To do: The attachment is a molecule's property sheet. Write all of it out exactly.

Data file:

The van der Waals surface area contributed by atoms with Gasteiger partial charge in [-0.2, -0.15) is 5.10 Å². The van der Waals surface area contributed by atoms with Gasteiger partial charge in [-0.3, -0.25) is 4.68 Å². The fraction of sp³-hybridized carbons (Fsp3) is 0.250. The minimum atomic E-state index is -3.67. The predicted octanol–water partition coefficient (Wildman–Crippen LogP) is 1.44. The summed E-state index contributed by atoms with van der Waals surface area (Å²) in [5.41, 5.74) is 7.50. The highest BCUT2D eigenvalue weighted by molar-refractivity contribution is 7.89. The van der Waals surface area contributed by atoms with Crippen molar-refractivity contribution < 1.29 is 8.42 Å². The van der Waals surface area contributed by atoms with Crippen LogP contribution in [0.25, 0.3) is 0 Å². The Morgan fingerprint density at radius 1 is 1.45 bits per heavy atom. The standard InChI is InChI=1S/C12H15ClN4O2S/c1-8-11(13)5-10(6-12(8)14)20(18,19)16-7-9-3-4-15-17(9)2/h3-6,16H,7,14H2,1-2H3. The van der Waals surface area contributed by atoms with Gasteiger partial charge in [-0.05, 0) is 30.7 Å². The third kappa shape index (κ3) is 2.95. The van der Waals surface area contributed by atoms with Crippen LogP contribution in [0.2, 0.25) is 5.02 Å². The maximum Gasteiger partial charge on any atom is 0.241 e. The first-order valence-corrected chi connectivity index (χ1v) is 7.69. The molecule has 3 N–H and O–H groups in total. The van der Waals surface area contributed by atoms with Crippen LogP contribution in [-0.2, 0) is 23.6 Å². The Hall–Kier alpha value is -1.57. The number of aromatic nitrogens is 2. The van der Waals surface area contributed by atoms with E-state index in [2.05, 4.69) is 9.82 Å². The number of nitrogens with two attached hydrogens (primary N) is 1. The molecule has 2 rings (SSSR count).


The van der Waals surface area contributed by atoms with Gasteiger partial charge in [-0.2, -0.15) is 5.10 Å². The van der Waals surface area contributed by atoms with Gasteiger partial charge in [-0.3, -0.25) is 4.68 Å². The fraction of sp³-hybridized carbons (Fsp3) is 0.250. The minimum atomic E-state index is -3.67. The predicted octanol–water partition coefficient (Wildman–Crippen LogP) is 1.44. The summed E-state index contributed by atoms with van der Waals surface area (Å²) in [5.41, 5.74) is 7.50. The highest BCUT2D eigenvalue weighted by molar-refractivity contribution is 7.89. The van der Waals surface area contributed by atoms with Crippen molar-refractivity contribution < 1.29 is 8.42 Å². The van der Waals surface area contributed by atoms with Crippen LogP contribution in [0.25, 0.3) is 0 Å². The Morgan fingerprint density at radius 1 is 1.45 bits per heavy atom. The standard InChI is InChI=1S/C12H15ClN4O2S/c1-8-11(13)5-10(6-12(8)14)20(18,19)16-7-9-3-4-15-17(9)2/h3-6,16H,7,14H2,1-2H3. The van der Waals surface area contributed by atoms with Gasteiger partial charge in [-0.05, 0) is 30.7 Å². The third kappa shape index (κ3) is 2.95. The van der Waals surface area contributed by atoms with Crippen LogP contribution in [0.2, 0.25) is 5.02 Å². The maximum Gasteiger partial charge on any atom is 0.241 e. The first-order valence-corrected chi connectivity index (χ1v) is 7.69. The molecule has 3 N–H and O–H groups in total. The van der Waals surface area contributed by atoms with Crippen LogP contribution in [-0.2, 0) is 23.6 Å². The Hall–Kier alpha value is -1.57. The number of aromatic nitrogens is 2. The van der Waals surface area contributed by atoms with E-state index in [2.05, 4.69) is 9.82 Å². The number of nitrogens with two attached hydrogens (primary N) is 1. The molecule has 2 rings (SSSR count).